Needless to say, the Dems have to fix the ECA or Trump (or worse) will steal the election in 2024. They continue to set the stage for doing just that well ahead of the next election.
The Wisconsin Republican leading the state’s partisan inquiry into the 2020 election results on Monday warned election clerks that they would face subpoenas if they did not cooperate and defended the investigation’s legitimacy by declaring that he was not seeking to overturn President Biden’s victory in the state.
“We are not challenging the results of the 2020 election,” Michael Gableman, a conservative former State Supreme Court justice overseeing the investigation, argued in a video posted on YouTube. The inquiry, he said, “may include a vigorous and comprehensive audit if the facts that are discovered justify such a course of action.”
The video from Mr. Gableman comes after he and Wisconsin’s Republican legislative leaders have faced increasing criticism from both their party’s far-right and from Democrats. The right has accused Mr. Gableman of not doing enough to push lies about the 2020 election propagated by former President Donald J. Trump. Democrats have painted the $680,000 inquiry into the election as a waste of state resources and a distraction from other needed business.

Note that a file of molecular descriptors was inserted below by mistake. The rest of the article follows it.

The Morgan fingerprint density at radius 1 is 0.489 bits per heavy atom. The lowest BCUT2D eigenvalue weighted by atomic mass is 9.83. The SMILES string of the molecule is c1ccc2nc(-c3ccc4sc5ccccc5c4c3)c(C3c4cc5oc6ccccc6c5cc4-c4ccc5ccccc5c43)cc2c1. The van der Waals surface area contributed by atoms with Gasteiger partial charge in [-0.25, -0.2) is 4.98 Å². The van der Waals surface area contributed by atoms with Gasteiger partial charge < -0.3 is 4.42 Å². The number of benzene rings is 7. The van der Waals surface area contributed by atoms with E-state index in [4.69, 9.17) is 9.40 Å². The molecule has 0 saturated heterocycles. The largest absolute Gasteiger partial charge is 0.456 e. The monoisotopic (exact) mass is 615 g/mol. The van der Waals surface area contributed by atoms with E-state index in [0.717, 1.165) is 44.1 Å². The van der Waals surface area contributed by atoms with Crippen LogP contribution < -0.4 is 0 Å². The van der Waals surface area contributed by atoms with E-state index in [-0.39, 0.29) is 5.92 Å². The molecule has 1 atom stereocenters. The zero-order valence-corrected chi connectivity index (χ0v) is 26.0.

Mr. Gableman was assigned to look into Mr. Trump’s false claims that the state’s election was stolen from him by Robin Vos, the Republican speaker of the Wisconsin Assembly, nearly three months ago. The five-minute video released Monday was the first extensive public statement Mr. Gableman has made outlining the scope and aim of his investigation.
The Republicans’ continuing effort to re-examine the 2020 results in Wisconsin comes as Trump allies elsewhere have gone to great lengths to undermine Mr. Biden’s victory. Arizona Republicans are near the end of a monthslong review of ballots in Maricopa County. Pennsylvania Republicans last week approved subpoenas for driver’s license and partial Social Security numbers for every voter in the state. And 18 states, including Texas this month, have passed laws this year adding new voting restrictions.